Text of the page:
June 14, 2016


Congrats to Christian Heidicker on the release of his hilarious and subversive debut, Cure For The Common Universe. I've read this one, and I have to say, you'll laugh and such, but it's surprisingly deep, and it's got a third act that'll shock you.

The Story

Sixteen-year-old Jaxon is committed to video game rehab . . . 

...ten minutes after meeting a girl. A living, breathing girl named Serena, who not only laughed at his jokes but actually kinda sorta seemed excited when she agreed to go out with him.

Jaxon's first date. Ever.

In rehab, he can't blast his way through galaxies to reach her. He can't slash through armies to kiss her sweet lips. Instead, he has just four days to earn one million points by learning real-life skills. And he'll do whatever it takes—lie, cheat, steal, even learn how to cross-stitch—in order to make it to his date.

If all else fails, Jaxon will have to bare his soul to the other teens in treatment, confront his mother's absence, and maybe admit that it's more than video games that stand in the way of a real connection.

Prepare to be cured.

The Reviews

“A plugged-in young adult comedy about the pain of unplugging… perfect for teen gamers and readers who are fans of Jesse Andrews and John Green.” 
--School Library Journal

“Heidicker’s debut crackles with twitchy energy… this is a fun, absurdist romp through gaming culture, populated by zany characters and a quest narrative worthy of its own game.” 


"In confronting Jaxon's privilege and complicated family history, the book eschews easy answers for a more authentic ending that promises that the work of self-improvement is ongoing and difficult."
--Publisher's Weekly

The Interview

Q: What inspired you to write this book?
Ah, geez, let's see . . . Video games are the fastest growing medium and so contain more awesome developments and devastating pitfalls than any other, gamer culture is unendingly nuanced, watching internet addicted kids try to level up in the real world is fascinating (and often hilarious), and who wouldn't want a readership that feels rabidly passionate about your success or demise? The list goes on.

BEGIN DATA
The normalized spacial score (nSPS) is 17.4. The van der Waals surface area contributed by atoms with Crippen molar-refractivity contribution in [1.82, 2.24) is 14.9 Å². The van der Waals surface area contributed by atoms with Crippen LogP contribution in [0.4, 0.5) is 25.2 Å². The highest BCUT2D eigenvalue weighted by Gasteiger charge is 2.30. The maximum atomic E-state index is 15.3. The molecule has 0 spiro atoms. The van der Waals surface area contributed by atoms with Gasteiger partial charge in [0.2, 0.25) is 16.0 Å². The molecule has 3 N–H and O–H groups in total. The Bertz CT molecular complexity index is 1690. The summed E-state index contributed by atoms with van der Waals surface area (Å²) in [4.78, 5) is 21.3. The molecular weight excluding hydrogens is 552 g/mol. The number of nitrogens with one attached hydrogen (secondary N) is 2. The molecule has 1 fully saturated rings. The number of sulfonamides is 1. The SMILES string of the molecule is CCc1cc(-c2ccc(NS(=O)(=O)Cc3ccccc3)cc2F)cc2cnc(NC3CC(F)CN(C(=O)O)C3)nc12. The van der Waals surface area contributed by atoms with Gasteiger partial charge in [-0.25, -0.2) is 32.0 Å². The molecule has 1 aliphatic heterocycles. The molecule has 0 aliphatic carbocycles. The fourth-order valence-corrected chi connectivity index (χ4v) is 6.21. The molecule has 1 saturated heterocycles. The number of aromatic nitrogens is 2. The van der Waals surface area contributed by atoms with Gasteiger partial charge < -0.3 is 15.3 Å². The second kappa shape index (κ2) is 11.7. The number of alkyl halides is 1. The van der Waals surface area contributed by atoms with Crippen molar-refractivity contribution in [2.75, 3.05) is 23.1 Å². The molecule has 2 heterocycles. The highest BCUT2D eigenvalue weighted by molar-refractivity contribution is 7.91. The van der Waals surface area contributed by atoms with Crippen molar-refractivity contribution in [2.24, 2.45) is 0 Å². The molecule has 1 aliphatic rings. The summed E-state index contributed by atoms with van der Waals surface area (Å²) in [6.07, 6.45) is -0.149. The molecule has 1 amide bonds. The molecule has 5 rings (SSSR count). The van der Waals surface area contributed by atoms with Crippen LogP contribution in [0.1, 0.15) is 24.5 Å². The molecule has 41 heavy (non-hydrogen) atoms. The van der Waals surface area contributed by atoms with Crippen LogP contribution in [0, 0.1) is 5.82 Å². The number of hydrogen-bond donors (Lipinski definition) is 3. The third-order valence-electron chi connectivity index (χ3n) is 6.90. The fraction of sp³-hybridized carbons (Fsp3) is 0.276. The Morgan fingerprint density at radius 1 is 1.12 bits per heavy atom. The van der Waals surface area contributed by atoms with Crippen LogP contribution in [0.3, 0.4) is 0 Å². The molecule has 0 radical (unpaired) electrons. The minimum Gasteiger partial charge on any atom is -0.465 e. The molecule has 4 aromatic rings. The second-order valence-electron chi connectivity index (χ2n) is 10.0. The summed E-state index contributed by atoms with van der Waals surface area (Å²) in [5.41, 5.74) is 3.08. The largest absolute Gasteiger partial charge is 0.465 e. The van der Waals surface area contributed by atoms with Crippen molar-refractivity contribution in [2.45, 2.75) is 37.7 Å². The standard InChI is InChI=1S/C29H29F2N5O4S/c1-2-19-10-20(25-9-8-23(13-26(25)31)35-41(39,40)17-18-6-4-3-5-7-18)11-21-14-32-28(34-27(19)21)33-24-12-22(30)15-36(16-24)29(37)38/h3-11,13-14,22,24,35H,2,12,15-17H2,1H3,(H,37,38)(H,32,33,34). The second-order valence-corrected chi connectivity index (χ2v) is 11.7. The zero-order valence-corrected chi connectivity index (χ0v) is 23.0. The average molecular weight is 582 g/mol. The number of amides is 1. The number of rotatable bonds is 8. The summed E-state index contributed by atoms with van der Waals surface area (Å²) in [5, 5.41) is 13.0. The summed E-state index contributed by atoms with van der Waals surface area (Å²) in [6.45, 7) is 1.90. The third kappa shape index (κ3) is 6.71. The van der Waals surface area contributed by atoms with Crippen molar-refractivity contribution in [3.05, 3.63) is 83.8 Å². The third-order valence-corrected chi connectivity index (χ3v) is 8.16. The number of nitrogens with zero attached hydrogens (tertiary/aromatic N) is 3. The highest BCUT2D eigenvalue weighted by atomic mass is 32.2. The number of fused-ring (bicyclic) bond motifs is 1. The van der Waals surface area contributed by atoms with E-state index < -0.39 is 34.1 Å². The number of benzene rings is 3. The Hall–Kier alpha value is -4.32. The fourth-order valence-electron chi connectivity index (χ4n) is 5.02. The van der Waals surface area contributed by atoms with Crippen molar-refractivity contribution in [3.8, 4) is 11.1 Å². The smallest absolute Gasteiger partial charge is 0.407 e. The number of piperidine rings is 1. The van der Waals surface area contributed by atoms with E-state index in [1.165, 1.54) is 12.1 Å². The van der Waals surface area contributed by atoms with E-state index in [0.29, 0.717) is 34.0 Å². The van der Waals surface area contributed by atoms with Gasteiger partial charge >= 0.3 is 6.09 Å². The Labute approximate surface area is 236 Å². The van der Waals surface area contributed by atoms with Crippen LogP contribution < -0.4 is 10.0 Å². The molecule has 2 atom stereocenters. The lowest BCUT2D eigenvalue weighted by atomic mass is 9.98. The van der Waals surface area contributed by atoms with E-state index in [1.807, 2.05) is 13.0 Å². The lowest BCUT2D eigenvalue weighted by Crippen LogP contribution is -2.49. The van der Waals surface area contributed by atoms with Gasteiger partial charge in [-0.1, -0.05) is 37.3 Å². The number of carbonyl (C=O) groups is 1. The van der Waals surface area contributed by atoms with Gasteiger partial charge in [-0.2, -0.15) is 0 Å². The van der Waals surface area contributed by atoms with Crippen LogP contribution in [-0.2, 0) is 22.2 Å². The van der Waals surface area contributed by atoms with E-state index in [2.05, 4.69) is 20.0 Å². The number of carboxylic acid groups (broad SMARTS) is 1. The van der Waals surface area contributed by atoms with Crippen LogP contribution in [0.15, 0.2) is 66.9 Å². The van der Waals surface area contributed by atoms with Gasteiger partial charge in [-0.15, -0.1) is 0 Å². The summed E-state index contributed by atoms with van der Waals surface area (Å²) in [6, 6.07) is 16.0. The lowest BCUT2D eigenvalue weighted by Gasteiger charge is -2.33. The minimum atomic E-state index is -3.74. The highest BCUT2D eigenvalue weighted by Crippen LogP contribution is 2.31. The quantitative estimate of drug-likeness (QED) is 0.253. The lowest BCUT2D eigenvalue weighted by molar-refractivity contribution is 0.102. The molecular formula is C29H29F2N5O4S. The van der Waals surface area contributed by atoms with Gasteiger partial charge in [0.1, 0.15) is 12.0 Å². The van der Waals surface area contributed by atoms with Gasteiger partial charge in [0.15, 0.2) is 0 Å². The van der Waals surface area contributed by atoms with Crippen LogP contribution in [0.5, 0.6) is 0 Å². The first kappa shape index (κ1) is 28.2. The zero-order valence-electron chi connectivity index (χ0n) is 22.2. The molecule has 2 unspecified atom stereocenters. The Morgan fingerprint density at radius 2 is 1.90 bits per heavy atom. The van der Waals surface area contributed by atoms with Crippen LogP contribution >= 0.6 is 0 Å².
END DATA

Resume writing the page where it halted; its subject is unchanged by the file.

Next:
Q: Describe your writing process, from idea to final draft. 
I write my first draft at breakneck speed, usually in less than a month. I try to tap into the fear and anxiety that dwells in my stomach and let it slop out onto the page in ink form. Editing is the slow, miserable process of trying to figure out what the hell is wrong with my insides and how to become a better person by exploring it.

Q: Tell us about your journey, from finding an agent to publication.
I didn't find my agent. Someone else found him for me. She had better networking skills than I . . . as well as a butterfly net. The moral of the story: cowrite a book with someone who has better connections than you. 

After that cowritten book was rejected by sixteen editors, I blacked out and then woke a few months later with a manuscript. My agent, John M. Cusick, sold it, and I tackled a St. Bernard out of sheer joy. That's how I remember it, at least.

Q: Why would someone want to buy your book? 
It's about video game rehab. If you like video games, you're in luck! There are dozens of obscure references to your favorites. If you don't like video games, you're in luck! The characters are in the process of breaking the habit and learning to cope with the real world.

Q: What are your favorite books? What are you reading now? 
Um . . . Matilda by Roald Dahl, East of Eden by John Steinbeck, Song of Solomon by Toni Morrison, Pastoralia by George Saunders, Frog and Toad Are Friends by Arnold Lobel, El Deafo by Cece Bell, The Graveyard Book by Neil Gaiman, and Promethea by Alan Moore.

Right now I'm reading Death Comes for the Archbishop by Willa Cather. It's treating me right.